Plan World Water Day-March 22Published on March, 15 2016
Alexandra Hoffman and Judy Bonnell-Wenzel of Ann Arbor WILPF demonstrate on behalf of Flint residents. Credit: Odile Hugonot Haber
By Nancy Price, Earth Democracy Committee
World Water Day was created in 1993, one year after the Rio de Janeiro Earth Summit. Plan an action or event now and post to the UN World Water Day global map. This year’s theme is the Power of Water and Jobs – transforming people’s lives. Read more about World Water Day , ideas for actions and news events.
The UN website explains that on World Water Day people everywhere show that they care and have the power to make a difference. This year many will focus on the power that water and jobs have to transform people’s lives. Nearly all jobs are related to water and those that ensure its safe delivery. But today, millions of people who work in water are often not recognized or even protected by basic labor rights.”
Of course building large and small water projects and wells in urban and rural areas across the world can make a difference in people’s lives and lead to the realization of the human right to water deemed by the UN a prerequisite to realization of all other rights.
Yet, water privatization, unchecked water pollution from sources of all kinds, regulatory failure, corporate and political corruption, budget cuts and racial injustice can drastically impact delivery of water safe for personal and household use in both first, developing and third world countries. This is not just a matter of labor rights, but of government policy, budget priorities and political will.
On World Water Day plan to initiate or join a solidarity action in support of the human right to water in your or a nearby community where needed.
Here’s an example from the Ann Arbor Branch. As Odile Hugonot Haber reports, on several occasions from January to February she and some members went door-to-door in Flint to alert mothers that even water that was filtered should not be used by pregnant or nursing mothers and children or by anyone with cancer. Everyone should only drink bottled water.
They also demonstrated a few times in front of Michigan Governor Rick Snyder’s $2 million condo in Ann Arbor calling for his resignation and a criminal investigation.
They were joined by women activists from Flint who told them, “If you think this is not coming to your town, you are mistaken.”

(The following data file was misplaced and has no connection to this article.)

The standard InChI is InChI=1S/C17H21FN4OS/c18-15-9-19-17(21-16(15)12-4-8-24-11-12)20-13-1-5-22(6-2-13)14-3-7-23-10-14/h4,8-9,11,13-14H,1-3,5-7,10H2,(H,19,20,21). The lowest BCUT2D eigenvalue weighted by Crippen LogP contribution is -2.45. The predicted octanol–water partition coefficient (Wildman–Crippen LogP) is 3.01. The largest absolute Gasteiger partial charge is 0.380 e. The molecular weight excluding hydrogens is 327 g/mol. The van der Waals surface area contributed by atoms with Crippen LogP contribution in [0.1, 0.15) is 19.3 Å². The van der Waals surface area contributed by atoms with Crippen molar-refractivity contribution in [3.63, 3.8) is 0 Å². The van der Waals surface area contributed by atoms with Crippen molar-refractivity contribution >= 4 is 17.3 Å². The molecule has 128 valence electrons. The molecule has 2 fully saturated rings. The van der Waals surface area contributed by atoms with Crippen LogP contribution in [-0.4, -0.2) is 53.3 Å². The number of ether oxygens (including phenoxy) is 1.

Now we know from recent reports that Flint is not the only case of lead poisoning of water. Reports show lead poisoning in water is more extensive nationwide, across the country, many types of pollution have compromised or now threaten our drinking water sources. In fact, as Odile reports that Ann Arbor’s drinking water has been threatened since the 1980s by a slow-moving underground plume of the industrial solvent 1,4-dioxane used at a nearby plant and very little remediation has been accomplished.
World Water Day events in Fresno
By Jean Hays
Fresno’s Earth Democracy Group is planning a two-part celebration – with a film showing on Friday, March 18, and a Workshop on Saturday, March 19. Please join us! Mother Earth and each of her fragile inhabitants need all of us right now!!
On March 18, WILPF co-sponsors with the CineCulture film series class at California State University, Fresno, a showing of the “don’t miss” environmental thriller Racing Extinction, from the people who gave us The Cove. Racing Extinction addresses the fact that species are disappearing rapidly due to many man-made conditions. One example, as the film's narrator states: "The wildlife trade is second only to the drug market in the world; it's that lucrative."
“Don't it always seem to go -That you don't know what you've got -‘Til it's gone"
These words from Joni Mitchell’s song, Big Yellow Taxi,” help provide the theme of our March 19 Earth Democracy workshop that will start with the concept of what the Earth would look like with no living thing left on it. We will then step back to take a look at what actions caused this total destruction of life, and then examine what we can do now to change conditions so such extinction will not happen.
Presenters will include a representative of Valley First Nations people and local experts Steve Haze, Lloyd Carter and Walt Shubin. The local examples of Tulare Lake, the San Joaquin River and the dams that have and will destroy our delicate balance of nature will be topics of discussion as well as others brought to the table by workshop participants.
We will begin the workshop with an outdoor opening ceremony by members of a local tribe who will then open the discussion on Indigenous philosophy of our relationship to Mother Earth. Next we will hear stories from the other presenters, including parts of a short film and commentary on Tulare: The Phantom Lake and then break into discussion groups with the hope of coming up with next steps to stop further destruction of our environment and restore what has been damaged. Sound like a tall order? As the Friday film narrator says: "Better to light one candle than to curse the darkness. Maybe someone else with a candle will find you and, together, you will find others."
Come to see the Friday Racing Extinction film, then attend our workshop the next day and light your candle, along with other workshop participants. Imagine the Earth coming back from the brink, a reverse apocalypse, a vibrant, lush, green home to all our precious species of plants and animals, and humans included. In the days before the film and workshop, keep your eyes open for night projections of photos of endangered species on buildings near you!
If you have questions call Jean Hays at 559-313-7674.